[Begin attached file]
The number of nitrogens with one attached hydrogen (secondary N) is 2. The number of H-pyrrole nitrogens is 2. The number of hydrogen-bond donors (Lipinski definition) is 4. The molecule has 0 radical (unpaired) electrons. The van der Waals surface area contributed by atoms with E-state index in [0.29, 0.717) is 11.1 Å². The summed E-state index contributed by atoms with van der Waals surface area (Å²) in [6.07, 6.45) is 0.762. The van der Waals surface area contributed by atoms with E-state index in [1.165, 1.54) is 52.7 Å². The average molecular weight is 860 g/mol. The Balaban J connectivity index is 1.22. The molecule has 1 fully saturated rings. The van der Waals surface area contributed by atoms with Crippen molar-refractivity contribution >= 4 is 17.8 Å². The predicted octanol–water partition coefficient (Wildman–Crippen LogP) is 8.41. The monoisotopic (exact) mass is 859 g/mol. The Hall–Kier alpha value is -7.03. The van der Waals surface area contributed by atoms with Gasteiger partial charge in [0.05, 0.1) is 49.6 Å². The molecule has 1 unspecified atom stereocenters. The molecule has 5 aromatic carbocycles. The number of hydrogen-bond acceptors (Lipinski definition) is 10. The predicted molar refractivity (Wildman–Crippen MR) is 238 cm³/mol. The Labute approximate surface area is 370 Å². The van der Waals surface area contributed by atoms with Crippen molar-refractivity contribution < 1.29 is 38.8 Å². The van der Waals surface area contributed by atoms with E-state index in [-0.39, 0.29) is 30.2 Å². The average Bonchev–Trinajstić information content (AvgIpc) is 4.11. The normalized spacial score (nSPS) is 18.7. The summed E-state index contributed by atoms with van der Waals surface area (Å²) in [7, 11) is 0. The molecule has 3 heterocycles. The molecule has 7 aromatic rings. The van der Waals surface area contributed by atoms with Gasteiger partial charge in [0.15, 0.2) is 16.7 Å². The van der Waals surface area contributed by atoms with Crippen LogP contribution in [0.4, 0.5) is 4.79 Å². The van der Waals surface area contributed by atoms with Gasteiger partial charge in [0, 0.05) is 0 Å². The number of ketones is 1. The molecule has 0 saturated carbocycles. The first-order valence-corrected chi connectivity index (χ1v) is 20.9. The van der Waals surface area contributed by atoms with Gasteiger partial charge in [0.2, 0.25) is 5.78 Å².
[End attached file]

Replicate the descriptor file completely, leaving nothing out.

The number of nitrogens with one attached hydrogen (secondary N) is 2. The number of H-pyrrole nitrogens is 2. The number of hydrogen-bond donors (Lipinski definition) is 4. The molecule has 0 radical (unpaired) electrons. The van der Waals surface area contributed by atoms with E-state index in [0.29, 0.717) is 11.1 Å². The summed E-state index contributed by atoms with van der Waals surface area (Å²) in [6.07, 6.45) is 0.762. The van der Waals surface area contributed by atoms with E-state index in [1.165, 1.54) is 52.7 Å². The average molecular weight is 860 g/mol. The Balaban J connectivity index is 1.22. The molecule has 1 fully saturated rings. The van der Waals surface area contributed by atoms with Crippen molar-refractivity contribution >= 4 is 17.8 Å². The predicted octanol–water partition coefficient (Wildman–Crippen LogP) is 8.41. The monoisotopic (exact) mass is 859 g/mol. The Hall–Kier alpha value is -7.03. The van der Waals surface area contributed by atoms with Gasteiger partial charge in [0.05, 0.1) is 49.6 Å². The molecule has 1 unspecified atom stereocenters. The molecule has 5 aromatic carbocycles. The number of hydrogen-bond acceptors (Lipinski definition) is 10. The predicted molar refractivity (Wildman–Crippen MR) is 238 cm³/mol. The Labute approximate surface area is 370 Å². The van der Waals surface area contributed by atoms with Crippen molar-refractivity contribution < 1.29 is 38.8 Å². The van der Waals surface area contributed by atoms with E-state index in [-0.39, 0.29) is 30.2 Å². The average Bonchev–Trinajstić information content (AvgIpc) is 4.11. The normalized spacial score (nSPS) is 18.7. The summed E-state index contributed by atoms with van der Waals surface area (Å²) in [7, 11) is 0. The molecule has 3 heterocycles. The molecule has 7 aromatic rings. The van der Waals surface area contributed by atoms with Gasteiger partial charge in [0.15, 0.2) is 16.7 Å². The van der Waals surface area contributed by atoms with Crippen LogP contribution in [0.4, 0.5) is 4.79 Å². The van der Waals surface area contributed by atoms with Gasteiger partial charge in [0, 0.05) is 0 Å². The number of ketones is 1. The molecule has 0 saturated carbocycles. The first-order valence-corrected chi connectivity index (χ1v) is 20.9. The van der Waals surface area contributed by atoms with Gasteiger partial charge in [0.2, 0.25) is 5.78 Å².